Neu Perspectives

Mad About Mares

Photo by Ross Hecox

The fairer horse gender offers a gritty tenacity and beautifully complex demeanor not found in geldings.

Photo by Ross Hecox
Many trainers appreciate the extra fire mares exhibit in the performance arena. Photo by Ross Hecox

There’s only so much room in each of our barns (and pocketbooks!), and many of us have to choose our horses wisely. We seek a dependable and willing riding partner, and the common mindset is to lean toward good ol’ reliable geldings. They sport strong hips, solid minds and are ready to be told what to do.

But today, I’m here to promote the fairer gender of equines. On this never-ending road of learning and horsemanship that I’m trotting down, I’ve realized that a good mare is as wonderful and special as any gelding could ever be.

I know, there are some stigmas attached to mares. Yes, the stereotypical female horse can be moody. Her attitude may be volatile from day to day, and she is quick to remind you when her boundaries have been crossed. She advocates that she be treated with a certain amount of respect, time and understanding. Mares may challenge our perception of timing and feel (and often rock our fragile egos), but in doing so they can elevate our abilities as horsemen and create unique opportunities and learning situations.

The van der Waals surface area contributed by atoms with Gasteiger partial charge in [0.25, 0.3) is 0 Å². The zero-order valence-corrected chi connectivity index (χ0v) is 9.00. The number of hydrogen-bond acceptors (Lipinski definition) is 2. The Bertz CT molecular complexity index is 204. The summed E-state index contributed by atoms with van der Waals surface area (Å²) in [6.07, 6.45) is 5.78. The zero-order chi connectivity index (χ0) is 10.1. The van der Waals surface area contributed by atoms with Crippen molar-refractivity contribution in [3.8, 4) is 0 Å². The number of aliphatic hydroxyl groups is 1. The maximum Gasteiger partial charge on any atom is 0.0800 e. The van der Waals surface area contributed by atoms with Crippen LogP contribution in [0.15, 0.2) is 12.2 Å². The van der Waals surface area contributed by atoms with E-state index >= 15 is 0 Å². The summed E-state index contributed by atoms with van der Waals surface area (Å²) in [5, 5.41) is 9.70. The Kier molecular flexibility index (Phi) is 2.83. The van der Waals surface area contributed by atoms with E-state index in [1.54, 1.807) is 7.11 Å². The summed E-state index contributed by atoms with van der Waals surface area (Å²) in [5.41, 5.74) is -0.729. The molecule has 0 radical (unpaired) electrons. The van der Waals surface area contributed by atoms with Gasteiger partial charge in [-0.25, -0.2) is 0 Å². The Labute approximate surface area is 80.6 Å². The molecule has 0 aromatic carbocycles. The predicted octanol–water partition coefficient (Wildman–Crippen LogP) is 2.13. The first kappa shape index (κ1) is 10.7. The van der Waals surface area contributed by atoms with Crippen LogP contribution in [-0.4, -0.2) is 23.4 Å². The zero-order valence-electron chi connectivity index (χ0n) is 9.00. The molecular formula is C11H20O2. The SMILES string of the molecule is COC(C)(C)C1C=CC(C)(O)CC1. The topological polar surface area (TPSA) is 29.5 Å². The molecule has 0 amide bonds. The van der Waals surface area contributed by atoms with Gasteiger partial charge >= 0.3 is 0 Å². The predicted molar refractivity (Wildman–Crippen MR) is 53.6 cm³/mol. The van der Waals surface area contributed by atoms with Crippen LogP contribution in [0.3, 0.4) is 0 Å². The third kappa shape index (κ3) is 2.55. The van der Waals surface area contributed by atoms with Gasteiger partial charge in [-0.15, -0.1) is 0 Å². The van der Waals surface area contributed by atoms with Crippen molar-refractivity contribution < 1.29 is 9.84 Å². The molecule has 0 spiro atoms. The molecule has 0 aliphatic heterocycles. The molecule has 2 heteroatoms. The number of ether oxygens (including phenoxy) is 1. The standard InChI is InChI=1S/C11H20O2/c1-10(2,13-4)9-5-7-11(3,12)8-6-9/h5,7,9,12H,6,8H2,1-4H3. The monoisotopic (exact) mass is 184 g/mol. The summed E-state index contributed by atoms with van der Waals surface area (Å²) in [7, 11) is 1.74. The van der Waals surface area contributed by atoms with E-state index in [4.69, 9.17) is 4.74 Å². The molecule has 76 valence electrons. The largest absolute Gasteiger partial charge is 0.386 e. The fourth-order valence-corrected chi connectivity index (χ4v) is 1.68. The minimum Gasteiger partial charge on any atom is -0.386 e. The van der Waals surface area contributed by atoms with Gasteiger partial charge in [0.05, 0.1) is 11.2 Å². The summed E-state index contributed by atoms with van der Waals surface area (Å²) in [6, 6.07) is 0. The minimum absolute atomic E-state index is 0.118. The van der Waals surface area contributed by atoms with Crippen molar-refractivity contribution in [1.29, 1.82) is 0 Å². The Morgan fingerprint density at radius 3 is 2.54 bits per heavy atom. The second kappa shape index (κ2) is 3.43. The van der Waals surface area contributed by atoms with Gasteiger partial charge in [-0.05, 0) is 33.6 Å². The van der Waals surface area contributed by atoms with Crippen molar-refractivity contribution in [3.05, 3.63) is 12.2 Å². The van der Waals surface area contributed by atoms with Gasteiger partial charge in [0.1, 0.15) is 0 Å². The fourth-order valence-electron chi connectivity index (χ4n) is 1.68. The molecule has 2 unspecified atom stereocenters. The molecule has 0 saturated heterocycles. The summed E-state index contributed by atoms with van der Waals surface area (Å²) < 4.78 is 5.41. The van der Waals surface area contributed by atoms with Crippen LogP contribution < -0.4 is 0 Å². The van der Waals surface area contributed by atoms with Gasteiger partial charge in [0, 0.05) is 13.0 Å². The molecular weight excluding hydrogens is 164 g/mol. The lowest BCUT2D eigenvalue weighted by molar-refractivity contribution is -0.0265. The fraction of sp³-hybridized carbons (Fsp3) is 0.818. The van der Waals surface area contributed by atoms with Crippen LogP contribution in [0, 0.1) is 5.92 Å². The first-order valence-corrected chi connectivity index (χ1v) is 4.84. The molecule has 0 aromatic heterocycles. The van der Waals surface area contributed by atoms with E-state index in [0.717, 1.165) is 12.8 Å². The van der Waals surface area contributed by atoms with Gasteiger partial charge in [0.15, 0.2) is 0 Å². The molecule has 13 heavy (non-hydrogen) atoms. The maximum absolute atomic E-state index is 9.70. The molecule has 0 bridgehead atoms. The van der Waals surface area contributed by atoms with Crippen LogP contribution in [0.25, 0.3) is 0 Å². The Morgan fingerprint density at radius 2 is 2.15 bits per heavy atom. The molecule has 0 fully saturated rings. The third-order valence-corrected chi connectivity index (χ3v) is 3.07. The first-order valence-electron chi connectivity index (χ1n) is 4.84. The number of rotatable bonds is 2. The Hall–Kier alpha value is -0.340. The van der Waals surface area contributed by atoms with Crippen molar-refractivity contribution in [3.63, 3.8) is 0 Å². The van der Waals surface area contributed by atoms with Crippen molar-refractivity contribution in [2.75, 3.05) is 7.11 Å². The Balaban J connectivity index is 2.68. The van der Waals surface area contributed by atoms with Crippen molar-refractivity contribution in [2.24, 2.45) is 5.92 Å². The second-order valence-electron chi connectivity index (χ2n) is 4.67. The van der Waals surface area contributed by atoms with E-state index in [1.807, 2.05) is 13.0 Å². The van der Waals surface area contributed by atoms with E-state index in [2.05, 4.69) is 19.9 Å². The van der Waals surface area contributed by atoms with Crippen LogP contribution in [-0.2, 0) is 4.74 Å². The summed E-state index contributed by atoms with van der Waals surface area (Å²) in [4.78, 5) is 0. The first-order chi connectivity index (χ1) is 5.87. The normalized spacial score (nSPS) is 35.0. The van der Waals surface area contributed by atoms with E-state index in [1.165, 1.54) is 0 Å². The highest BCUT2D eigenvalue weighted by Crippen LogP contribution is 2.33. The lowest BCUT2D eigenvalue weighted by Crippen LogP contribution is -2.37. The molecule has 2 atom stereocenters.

Naturally, not all geldings are solid, predictable and steady, and not all mares are sour, squealing and moody. They do not need to be treated with kid gloves or handled differently simply because they are female. Mares can co-exist with geldings. They can learn to mind their manners and behave when loaded on a trailer full of other horses. Yes, there might be wavering attitude changes, but the tail-swishing drama that some mares exhibit can be managed and toned down in most cases.

In the performance pen, mares are valuable and cherished. A money-earning mare will have more appeal and be a sounder financial investment than a gelding of the same stature, merely because she has the ability to reproduce. The great mares often go on to produce foals with talent and ability. Some trainers prefer a string of mares, claiming that they tend to carry an extra dose of fire in their hearts and grit in tough situations. In fact, there are cowboys, competitors and horsemen in all facets of the equine world that sing the praises of a special mare in their lives. (Did I mention that my favorite using horse just so happens to be one?)

Photo by Ross Hecox
Kelli Neubert’s top using horse happens to be a mare named Buttermilk. Photo by Ross Hecox

Many people will always prefer geldings, and I’ll admit, I used to be an unwavering gelding proponent. The appeal of steady, predictable geldings is understandable. But for those of us lucky enough to have a good mare, we have found a real partner. The good mares I have known possess big hearts, busy minds and beautiful, feminine features.

Don’t get me wrong; I’ll always enjoy and appreciate a nice gelding. But there will always be room in my barn for a good mare.


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